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April 18, 2014 6:42 pm
Most composers – and most listeners – see the string quartet as a civilised conversation. Not Carter (1908-2012). In his five quartets, which span nearly 50 years, the American modernist treats the four players as contrasting characters, whose interplay is a metaphor for co-operation and conflict in society.
Sometimes you hear them in harmony. Often they go their own way. This music is not for the faint-hearted: it demands an unusual amount of preparatory work from the musicians and a lot of patience and concentration from audiences.
With the groundbreaking First Quartet, composed in 1950, Carter hit upon “metric modulation” – the process of superimposing and juxtaposing speeds within a single musical flow, which dominated his oeuvre for the next 40 years.
It didn’t rule out shafts of lyricism and whimsy, as the Second Quartet’s introduction and Andante espressivo demonstrate: such examples are far more beautiful than Carter’s fearsome reputation would suggest.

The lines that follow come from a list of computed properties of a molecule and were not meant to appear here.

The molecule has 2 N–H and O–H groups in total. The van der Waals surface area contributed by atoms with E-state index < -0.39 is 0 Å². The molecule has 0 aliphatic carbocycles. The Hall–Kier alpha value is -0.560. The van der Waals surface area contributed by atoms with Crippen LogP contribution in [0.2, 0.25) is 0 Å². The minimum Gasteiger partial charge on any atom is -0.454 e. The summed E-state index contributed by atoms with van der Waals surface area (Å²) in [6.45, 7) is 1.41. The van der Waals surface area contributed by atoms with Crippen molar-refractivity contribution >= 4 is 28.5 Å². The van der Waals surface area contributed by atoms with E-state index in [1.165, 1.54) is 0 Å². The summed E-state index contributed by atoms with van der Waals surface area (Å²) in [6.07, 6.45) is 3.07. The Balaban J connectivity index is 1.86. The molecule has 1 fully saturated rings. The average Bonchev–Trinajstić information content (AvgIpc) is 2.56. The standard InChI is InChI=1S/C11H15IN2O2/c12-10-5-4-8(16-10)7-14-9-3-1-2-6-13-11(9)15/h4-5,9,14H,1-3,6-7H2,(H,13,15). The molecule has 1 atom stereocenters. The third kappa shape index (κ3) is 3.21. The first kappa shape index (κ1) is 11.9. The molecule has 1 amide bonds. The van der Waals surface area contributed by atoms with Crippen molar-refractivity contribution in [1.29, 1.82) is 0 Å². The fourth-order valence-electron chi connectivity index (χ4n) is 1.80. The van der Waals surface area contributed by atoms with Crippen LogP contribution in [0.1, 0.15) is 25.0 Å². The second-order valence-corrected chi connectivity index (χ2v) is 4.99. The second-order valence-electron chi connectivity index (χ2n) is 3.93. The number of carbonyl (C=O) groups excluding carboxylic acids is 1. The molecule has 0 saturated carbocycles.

By the time he wrote his last quartet in 1995, his aesthetic had become noticeably softer and more spontaneous, without losing its intellectual cut and thrust. The Juilliard Quartet was a leading advocate from the time it premiered the notoriously complex Third Quartet in 1973. Its interpretations of the first four quartets were taped in the early 1990s, and these are now repackaged with an equally definitive new recording of the Fifth – plus fascinating essays by two of its members, recalling their collaboration with the composer.
The Five String Quartets
Juilliard String Quartet
(Sony) 2 CDs
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